Do I need to outsource the process?
While outsourcing is not strictly necessary, handling collective redundancy is a sensitive subject. At a time of already considerable stress, many employers may wish to avoid confrontation by delegating this to an experienced third party. Our legal and HR experts are very familiar with the collective redundancy process and can ensure that it proceeds smoothly for all parties.
It is natural that staff involved in a collective redundancy may be unhappy and may wish to air grievances. Outsourcing the process allows for these grievances to be fielded in a de-personalised way while dealt with in a respectful manner, and for all staff to be treated equally while limiting the disruption to the business. This avoids the risk of unconscious bias in consultation and decision-making and reduces the potential for subsequent claims of unfair dismissal or unlawful discrimination.
The consequences of failing to adhere to the collective redundancy process could be severe, with financial penalties that could impact the future survival of a business. By delegating the task to employment law experts, you can be assured of the process is followed correctly and that remaining staff are recognise it was handled as effectively as it could be.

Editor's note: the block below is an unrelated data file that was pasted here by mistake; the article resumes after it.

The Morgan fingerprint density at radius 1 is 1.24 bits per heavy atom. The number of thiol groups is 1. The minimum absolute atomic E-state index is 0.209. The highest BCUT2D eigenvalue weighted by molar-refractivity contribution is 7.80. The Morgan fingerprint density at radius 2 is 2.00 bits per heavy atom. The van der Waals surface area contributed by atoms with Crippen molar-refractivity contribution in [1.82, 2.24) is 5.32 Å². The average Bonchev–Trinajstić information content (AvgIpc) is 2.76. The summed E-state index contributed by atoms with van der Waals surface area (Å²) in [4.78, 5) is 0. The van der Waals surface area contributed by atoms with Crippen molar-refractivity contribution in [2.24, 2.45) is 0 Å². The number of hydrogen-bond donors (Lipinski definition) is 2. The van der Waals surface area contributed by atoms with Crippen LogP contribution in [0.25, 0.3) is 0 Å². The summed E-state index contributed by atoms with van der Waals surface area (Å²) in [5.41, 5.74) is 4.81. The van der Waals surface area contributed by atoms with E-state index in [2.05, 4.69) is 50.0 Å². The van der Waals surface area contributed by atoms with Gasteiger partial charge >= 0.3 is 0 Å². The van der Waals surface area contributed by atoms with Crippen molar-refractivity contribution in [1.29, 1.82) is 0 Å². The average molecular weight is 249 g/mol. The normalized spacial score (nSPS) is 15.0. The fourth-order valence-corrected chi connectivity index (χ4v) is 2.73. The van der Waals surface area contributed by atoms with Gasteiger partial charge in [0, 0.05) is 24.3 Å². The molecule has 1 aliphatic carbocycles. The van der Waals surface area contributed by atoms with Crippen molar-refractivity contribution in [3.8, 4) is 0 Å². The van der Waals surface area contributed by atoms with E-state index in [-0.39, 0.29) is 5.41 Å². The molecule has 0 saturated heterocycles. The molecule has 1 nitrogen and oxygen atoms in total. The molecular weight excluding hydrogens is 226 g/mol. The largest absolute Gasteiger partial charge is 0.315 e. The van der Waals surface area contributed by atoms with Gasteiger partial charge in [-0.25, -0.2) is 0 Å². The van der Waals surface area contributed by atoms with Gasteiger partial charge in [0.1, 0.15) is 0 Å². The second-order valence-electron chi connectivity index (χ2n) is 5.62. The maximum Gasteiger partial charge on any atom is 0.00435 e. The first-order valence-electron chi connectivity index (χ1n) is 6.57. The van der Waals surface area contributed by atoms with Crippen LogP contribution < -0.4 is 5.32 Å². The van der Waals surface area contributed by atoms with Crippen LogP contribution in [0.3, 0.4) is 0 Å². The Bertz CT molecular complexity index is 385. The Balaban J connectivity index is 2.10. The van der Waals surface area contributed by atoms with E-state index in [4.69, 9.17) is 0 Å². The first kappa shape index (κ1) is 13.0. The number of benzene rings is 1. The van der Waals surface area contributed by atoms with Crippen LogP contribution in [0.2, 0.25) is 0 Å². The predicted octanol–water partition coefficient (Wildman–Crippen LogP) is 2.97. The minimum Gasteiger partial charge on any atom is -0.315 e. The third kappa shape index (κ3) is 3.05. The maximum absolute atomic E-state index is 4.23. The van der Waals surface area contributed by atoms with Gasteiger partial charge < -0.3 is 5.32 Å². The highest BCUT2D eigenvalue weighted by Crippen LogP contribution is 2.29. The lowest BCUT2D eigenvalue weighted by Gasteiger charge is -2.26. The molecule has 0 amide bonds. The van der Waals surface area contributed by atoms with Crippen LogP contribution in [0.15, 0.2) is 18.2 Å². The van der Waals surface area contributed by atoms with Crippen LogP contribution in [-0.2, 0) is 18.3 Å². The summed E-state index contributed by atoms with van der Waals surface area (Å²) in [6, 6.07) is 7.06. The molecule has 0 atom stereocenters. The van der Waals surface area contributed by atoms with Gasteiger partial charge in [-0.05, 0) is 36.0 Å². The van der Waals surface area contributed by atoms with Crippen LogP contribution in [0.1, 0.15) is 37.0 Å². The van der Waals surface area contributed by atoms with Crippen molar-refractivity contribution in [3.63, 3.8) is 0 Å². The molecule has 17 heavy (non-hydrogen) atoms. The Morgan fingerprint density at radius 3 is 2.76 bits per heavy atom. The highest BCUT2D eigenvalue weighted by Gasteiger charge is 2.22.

How do I conduct a collective consultation with social distancing measures in place?
Perhaps the most obvious impact of staff being on furlough is how you communicate with them. Video calls wherever possible can allow for proper consultation, with measures to ensure that the discussions are confidential. If you are using Zoom, it is recommended to use the browser version rather than the app, and to make meetings password protected.
If employee representatives need to be elected prior to the consultation taking place, there should be a secure means of conducting an election online, so that no-one is excluded. If your employee or union representatives have been furloughed, government guidance states that they may still undertake duties and activities for individual or collective representation.